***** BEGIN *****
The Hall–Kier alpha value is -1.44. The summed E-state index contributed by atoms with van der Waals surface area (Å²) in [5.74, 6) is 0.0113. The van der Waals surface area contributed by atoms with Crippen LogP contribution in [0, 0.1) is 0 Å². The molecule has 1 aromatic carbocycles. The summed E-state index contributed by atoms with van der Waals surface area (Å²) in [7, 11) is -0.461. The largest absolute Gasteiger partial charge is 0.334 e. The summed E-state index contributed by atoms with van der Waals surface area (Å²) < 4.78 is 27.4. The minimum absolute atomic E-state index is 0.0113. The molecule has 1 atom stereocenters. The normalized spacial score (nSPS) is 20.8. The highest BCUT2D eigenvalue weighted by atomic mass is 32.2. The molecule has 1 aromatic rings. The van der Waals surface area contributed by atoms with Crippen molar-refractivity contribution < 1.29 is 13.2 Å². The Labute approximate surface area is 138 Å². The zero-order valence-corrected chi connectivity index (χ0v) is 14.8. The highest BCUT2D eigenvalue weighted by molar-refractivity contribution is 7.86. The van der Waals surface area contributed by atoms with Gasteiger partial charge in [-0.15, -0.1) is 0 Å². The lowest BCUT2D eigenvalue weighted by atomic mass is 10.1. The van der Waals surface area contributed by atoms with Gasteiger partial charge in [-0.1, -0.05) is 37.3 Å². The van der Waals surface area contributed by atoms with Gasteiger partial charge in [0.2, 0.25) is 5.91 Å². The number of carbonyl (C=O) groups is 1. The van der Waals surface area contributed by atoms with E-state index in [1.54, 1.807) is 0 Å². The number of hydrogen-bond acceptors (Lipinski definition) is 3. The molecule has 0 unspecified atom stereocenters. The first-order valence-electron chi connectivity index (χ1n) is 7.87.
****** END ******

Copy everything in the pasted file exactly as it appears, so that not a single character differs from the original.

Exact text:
The Hall–Kier alpha value is -1.44. The summed E-state index contributed by atoms with van der Waals surface area (Å²) in [5.74, 6) is 0.0113. The van der Waals surface area contributed by atoms with Crippen LogP contribution in [0, 0.1) is 0 Å². The molecule has 1 aromatic carbocycles. The summed E-state index contributed by atoms with van der Waals surface area (Å²) in [7, 11) is -0.461. The largest absolute Gasteiger partial charge is 0.334 e. The summed E-state index contributed by atoms with van der Waals surface area (Å²) < 4.78 is 27.4. The minimum absolute atomic E-state index is 0.0113. The molecule has 1 atom stereocenters. The normalized spacial score (nSPS) is 20.8. The highest BCUT2D eigenvalue weighted by atomic mass is 32.2. The molecule has 1 aromatic rings. The van der Waals surface area contributed by atoms with Crippen molar-refractivity contribution < 1.29 is 13.2 Å². The Labute approximate surface area is 138 Å². The zero-order valence-corrected chi connectivity index (χ0v) is 14.8. The highest BCUT2D eigenvalue weighted by molar-refractivity contribution is 7.86. The van der Waals surface area contributed by atoms with Gasteiger partial charge in [-0.15, -0.1) is 0 Å². The lowest BCUT2D eigenvalue weighted by atomic mass is 10.1. The van der Waals surface area contributed by atoms with Gasteiger partial charge in [-0.1, -0.05) is 37.3 Å². The van der Waals surface area contributed by atoms with Gasteiger partial charge in [0.2, 0.25) is 5.91 Å². The number of carbonyl (C=O) groups is 1. The van der Waals surface area contributed by atoms with E-state index in [1.54, 1.807) is 0 Å². The number of hydrogen-bond acceptors (Lipinski definition) is 3. The molecule has 0 unspecified atom stereocenters. The first-order valence-electron chi connectivity index (χ1n) is 7.87.